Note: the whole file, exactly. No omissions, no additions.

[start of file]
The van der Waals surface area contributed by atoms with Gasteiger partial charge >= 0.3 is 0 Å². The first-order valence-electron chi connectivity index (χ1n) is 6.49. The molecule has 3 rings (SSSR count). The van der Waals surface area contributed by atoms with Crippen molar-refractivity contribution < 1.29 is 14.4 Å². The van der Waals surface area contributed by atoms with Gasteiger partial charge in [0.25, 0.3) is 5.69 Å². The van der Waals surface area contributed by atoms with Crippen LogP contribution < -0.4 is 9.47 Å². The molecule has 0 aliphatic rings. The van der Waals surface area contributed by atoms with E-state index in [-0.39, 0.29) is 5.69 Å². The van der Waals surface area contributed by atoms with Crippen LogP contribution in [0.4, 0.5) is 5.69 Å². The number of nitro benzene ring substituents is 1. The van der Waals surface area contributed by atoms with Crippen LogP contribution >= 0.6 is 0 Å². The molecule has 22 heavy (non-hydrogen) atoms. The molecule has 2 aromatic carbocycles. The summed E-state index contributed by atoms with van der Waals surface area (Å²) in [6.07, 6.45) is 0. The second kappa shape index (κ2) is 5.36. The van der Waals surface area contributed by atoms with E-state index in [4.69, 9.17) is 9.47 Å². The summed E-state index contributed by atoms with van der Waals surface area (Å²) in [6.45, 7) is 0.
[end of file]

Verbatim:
The van der Waals surface area contributed by atoms with Gasteiger partial charge >= 0.3 is 0 Å². The first-order valence-electron chi connectivity index (χ1n) is 6.49. The molecule has 3 rings (SSSR count). The van der Waals surface area contributed by atoms with Crippen molar-refractivity contribution < 1.29 is 14.4 Å². The van der Waals surface area contributed by atoms with Gasteiger partial charge in [0.25, 0.3) is 5.69 Å². The van der Waals surface area contributed by atoms with Crippen LogP contribution < -0.4 is 9.47 Å². The molecule has 0 aliphatic rings. The van der Waals surface area contributed by atoms with E-state index in [-0.39, 0.29) is 5.69 Å². The van der Waals surface area contributed by atoms with Crippen LogP contribution in [0.4, 0.5) is 5.69 Å². The number of nitro benzene ring substituents is 1. The van der Waals surface area contributed by atoms with Crippen LogP contribution >= 0.6 is 0 Å². The molecule has 22 heavy (non-hydrogen) atoms. The molecule has 2 aromatic carbocycles. The summed E-state index contributed by atoms with van der Waals surface area (Å²) in [6.07, 6.45) is 0. The second kappa shape index (κ2) is 5.36. The van der Waals surface area contributed by atoms with E-state index in [4.69, 9.17) is 9.47 Å². The summed E-state index contributed by atoms with van der Waals surface area (Å²) in [6.45, 7) is 0.